To be precise, I define sex as having to do with one being male or female (leaving room for the minority of intersex and transgender individuals) and gender as the emergent patterns that a particular sex may produce, ostensibly masculine and feminine. We see this in our closest genetic cousins, the chimpanzees: female chimps tend to exhibit ostensibly feminine patterns while males demonstrate masculine ones; for example, young male chimps on average prefer toys that are tool- or vehicle-based, while young female chimps on average prefer toys like dolls, representations of other chimps. Older chimps seem to exhibit similar patterns, females generally being more social and males generally being more goal- and object-oriented.

We also see this in Homo sapiens, human beings—but it may be a mistake to leave the conversation there, at least for a Jungian, and especially if one wishes to understand what is happening to Emil. Humans and chimps are genetically quite close, and humans evolved from relatively much more animalistic ancestors who have left their patterns imprinted on the subterranean strata of our psyches as they have for our chimpanzee cousins—but humans possess a meta-cognitive level that chimps do not. To illustrate, a chimpanzee, with some concerted training, can learn to recognize itself in the mirror; a human infant can learn to do this instinctually as early as approximately 16 months. Human beings possess a greater sense of overall Self (and thus self-awareness and capacities for self-realization and self-overcoming) than our chimpanzee cousins. If gendered behavioral patterns emerging from a particular sex are a cognitive process, then the human sense of self may be said to be a meta-cognitive process capable of redirecting or even overriding these lower cognitive processes. Put simply, for the chimp gendered behavioral patterns are hardwiring, but for the human they’re only predispositions before experience—after experience, humans can alter themselves. (For a quick outline of the development of infants’ capacity to recognize themselves in their reflection, see this blog post.)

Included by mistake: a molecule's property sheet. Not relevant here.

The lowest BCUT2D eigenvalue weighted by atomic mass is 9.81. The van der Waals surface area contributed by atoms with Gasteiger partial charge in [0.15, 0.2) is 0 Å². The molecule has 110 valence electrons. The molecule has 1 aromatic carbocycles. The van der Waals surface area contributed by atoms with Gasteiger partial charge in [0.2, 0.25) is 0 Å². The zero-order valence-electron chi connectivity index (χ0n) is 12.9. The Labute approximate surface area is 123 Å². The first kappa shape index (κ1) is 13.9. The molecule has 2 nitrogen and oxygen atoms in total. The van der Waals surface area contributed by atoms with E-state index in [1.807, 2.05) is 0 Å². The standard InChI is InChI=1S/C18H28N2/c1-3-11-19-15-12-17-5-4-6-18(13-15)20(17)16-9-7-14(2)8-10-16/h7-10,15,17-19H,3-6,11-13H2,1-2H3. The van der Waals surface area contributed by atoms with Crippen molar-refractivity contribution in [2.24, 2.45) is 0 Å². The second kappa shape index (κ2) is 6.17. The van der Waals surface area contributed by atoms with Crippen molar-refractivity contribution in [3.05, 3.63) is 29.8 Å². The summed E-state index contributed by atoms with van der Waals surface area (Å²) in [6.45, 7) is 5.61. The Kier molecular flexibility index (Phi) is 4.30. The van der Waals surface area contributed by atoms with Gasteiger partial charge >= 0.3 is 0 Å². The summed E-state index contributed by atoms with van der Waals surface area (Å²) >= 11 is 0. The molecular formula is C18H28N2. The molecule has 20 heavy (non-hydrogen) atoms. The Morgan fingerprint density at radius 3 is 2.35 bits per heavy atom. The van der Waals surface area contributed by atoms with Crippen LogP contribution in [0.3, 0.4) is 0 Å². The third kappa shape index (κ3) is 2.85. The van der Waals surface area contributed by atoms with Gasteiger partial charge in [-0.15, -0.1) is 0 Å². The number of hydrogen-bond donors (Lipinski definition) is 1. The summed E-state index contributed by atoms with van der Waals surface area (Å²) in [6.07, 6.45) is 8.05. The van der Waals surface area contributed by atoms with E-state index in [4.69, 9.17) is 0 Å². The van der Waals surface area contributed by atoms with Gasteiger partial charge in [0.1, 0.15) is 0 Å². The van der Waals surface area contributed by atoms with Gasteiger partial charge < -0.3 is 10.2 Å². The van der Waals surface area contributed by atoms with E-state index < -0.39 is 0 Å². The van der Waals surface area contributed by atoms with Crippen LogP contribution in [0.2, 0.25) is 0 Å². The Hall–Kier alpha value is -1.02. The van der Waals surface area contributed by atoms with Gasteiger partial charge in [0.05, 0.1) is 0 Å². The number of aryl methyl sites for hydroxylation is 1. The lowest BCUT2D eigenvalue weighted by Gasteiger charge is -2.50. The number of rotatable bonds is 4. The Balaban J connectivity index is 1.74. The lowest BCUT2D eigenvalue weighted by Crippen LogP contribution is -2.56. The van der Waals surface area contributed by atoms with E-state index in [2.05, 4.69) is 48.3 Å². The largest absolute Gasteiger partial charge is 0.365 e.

Jung took a rather interesting stance on sex and gender, which I believe Hesse carries on to Emil. The very presence of the anima/animus speaks to not only our need for balance (including in gender and attendant behavioral patterns), but one's capacity to achieve that balance in oneself. This was one of the key features of marriage Jung admired: the possibility to find in the other a guide to developing what one is missing but may develop. The anima/animus is not just a lover-shaped hole in the psyche, but something like an atrophied muscle one can learn to flex, build, and bring into balance with other more well-developed muscles.

Emil sees the femininity he himself lacks reflected in Beatrice, but even that is not the end of it. For when upon his conversation with Demian in the tavern, in recalling his statement—“It’s so good to know that inside us there’s a self that knows everything!”—he turns to his painting, which has gradually changed from draft to draft, and realizes it is not Beatrice. It’s Demian. Seeing Demian in his painting is not a sexual impulse, however; Emil demonstrates here and further into the novel that he is indeed attracted to women more than men. However, there’s something else more interesting going on.